Ann Duffy, Corporate Sustainability Officer to the Vancouver 2010 Olympic Winter Games and consultant to the IOC and FIFA, was the first panel member to address the audience. She opened by expressing how excited she was by the “ingenuity, entrepreneurship, hunger and passion” in the Top 30 trailblazers. She then spoke at length about sport, sustainability, legacies and engagement.
2015: Canada’s Year for Sport
2015 has been proclaimed by Governor General Johnston Canada’s Year for Sport. Duffy explained that we have an opportunity to use this platform to engage with all levels of government, industry and citizens on common themes and values. As we face staggering statistics on childhood obesity and poor air quality in our communities, we can work together to advance sport and in turn promote dialogue and solutions in the realms of health and environmental protection.
Sochi 2014: Resounding Success or Dismal Failure?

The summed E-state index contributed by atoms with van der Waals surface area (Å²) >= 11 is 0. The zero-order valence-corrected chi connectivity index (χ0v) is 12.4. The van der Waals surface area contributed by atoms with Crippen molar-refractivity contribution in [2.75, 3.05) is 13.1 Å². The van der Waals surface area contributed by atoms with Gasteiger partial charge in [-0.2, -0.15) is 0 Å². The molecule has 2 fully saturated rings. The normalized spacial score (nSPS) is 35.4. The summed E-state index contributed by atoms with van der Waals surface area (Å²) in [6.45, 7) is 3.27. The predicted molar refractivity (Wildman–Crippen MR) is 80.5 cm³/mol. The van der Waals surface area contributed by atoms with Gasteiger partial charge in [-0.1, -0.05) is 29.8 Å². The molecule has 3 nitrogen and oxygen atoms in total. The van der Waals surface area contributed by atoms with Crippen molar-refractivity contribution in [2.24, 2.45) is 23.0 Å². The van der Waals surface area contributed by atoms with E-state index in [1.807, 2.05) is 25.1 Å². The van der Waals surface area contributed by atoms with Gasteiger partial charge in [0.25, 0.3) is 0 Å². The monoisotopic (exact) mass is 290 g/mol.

Duffy described the reality of the Sochi 2014 Winter Olympics, excellent from a sport event execution point of view, but with dismal results from a social and environmental perspective. After Sochi, a number of countries withdrew their bids to host future Olympic games, citing a lack of citizen support. The International Olympic Committee recognized the need to change its bid process to protect its brand and responded by developing Agenda 2020, as a strategic roadmap for the Olympic movement. Agenda 2020, along with new Sustainable Event Standards from organizations including CSA, ISO, GRI and FIFA, offer guidelines around accountability, safety, accessibility and inclusion. These guidelines serve to minimize negative impacts, maximize positive benefits, encourage responsible sourcing, and assure excellent customer experiences. Adherence to such guidelines guarantees that large scale sporting events make the most of their platform to act as a catalyst for positive change and to observe the fundamental ethos of leaving a place better than we found it.